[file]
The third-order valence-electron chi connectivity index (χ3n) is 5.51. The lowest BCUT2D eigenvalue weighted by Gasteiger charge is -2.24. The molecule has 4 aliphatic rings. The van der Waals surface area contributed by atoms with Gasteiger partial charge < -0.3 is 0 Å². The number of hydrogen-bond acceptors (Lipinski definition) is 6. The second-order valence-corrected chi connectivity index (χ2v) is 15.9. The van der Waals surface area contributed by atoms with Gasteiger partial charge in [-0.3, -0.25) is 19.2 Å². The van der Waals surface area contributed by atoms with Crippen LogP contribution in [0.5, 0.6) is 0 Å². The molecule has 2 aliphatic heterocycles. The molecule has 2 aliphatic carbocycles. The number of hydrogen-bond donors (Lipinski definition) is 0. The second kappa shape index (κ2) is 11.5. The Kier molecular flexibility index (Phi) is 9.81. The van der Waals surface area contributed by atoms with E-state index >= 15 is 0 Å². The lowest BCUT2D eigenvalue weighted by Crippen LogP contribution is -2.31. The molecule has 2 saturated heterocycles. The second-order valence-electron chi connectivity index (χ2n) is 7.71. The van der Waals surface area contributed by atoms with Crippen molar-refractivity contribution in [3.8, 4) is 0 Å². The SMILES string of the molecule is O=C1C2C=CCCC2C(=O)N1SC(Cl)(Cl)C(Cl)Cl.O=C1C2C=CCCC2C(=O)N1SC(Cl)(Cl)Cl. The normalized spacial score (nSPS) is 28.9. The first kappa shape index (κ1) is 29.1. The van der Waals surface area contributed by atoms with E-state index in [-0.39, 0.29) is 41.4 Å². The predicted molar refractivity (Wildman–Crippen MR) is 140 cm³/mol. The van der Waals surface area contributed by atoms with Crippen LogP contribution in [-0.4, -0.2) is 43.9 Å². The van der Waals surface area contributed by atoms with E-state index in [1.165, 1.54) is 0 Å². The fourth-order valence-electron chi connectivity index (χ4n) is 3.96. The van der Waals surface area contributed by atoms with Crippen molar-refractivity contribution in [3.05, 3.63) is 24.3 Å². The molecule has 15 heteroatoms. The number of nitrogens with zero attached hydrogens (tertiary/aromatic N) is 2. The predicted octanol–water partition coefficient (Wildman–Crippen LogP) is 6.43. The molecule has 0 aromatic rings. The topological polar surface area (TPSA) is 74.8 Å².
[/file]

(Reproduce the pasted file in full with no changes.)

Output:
The third-order valence-electron chi connectivity index (χ3n) is 5.51. The lowest BCUT2D eigenvalue weighted by Gasteiger charge is -2.24. The molecule has 4 aliphatic rings. The van der Waals surface area contributed by atoms with Gasteiger partial charge < -0.3 is 0 Å². The number of hydrogen-bond acceptors (Lipinski definition) is 6. The second-order valence-corrected chi connectivity index (χ2v) is 15.9. The van der Waals surface area contributed by atoms with Gasteiger partial charge in [-0.3, -0.25) is 19.2 Å². The van der Waals surface area contributed by atoms with Crippen LogP contribution in [0.5, 0.6) is 0 Å². The molecule has 2 aliphatic heterocycles. The molecule has 2 aliphatic carbocycles. The number of hydrogen-bond donors (Lipinski definition) is 0. The second kappa shape index (κ2) is 11.5. The Kier molecular flexibility index (Phi) is 9.81. The van der Waals surface area contributed by atoms with E-state index >= 15 is 0 Å². The lowest BCUT2D eigenvalue weighted by Crippen LogP contribution is -2.31. The molecule has 2 saturated heterocycles. The second-order valence-electron chi connectivity index (χ2n) is 7.71. The van der Waals surface area contributed by atoms with Crippen molar-refractivity contribution in [3.8, 4) is 0 Å². The SMILES string of the molecule is O=C1C2C=CCCC2C(=O)N1SC(Cl)(Cl)C(Cl)Cl.O=C1C2C=CCCC2C(=O)N1SC(Cl)(Cl)Cl. The normalized spacial score (nSPS) is 28.9. The first kappa shape index (κ1) is 29.1. The van der Waals surface area contributed by atoms with E-state index in [-0.39, 0.29) is 41.4 Å². The predicted molar refractivity (Wildman–Crippen MR) is 140 cm³/mol. The van der Waals surface area contributed by atoms with Crippen LogP contribution in [-0.4, -0.2) is 43.9 Å². The van der Waals surface area contributed by atoms with E-state index in [1.165, 1.54) is 0 Å². The fourth-order valence-electron chi connectivity index (χ4n) is 3.96. The van der Waals surface area contributed by atoms with Crippen molar-refractivity contribution in [3.05, 3.63) is 24.3 Å². The molecule has 15 heteroatoms. The number of nitrogens with zero attached hydrogens (tertiary/aromatic N) is 2. The predicted octanol–water partition coefficient (Wildman–Crippen LogP) is 6.43. The molecule has 0 aromatic rings. The topological polar surface area (TPSA) is 74.8 Å².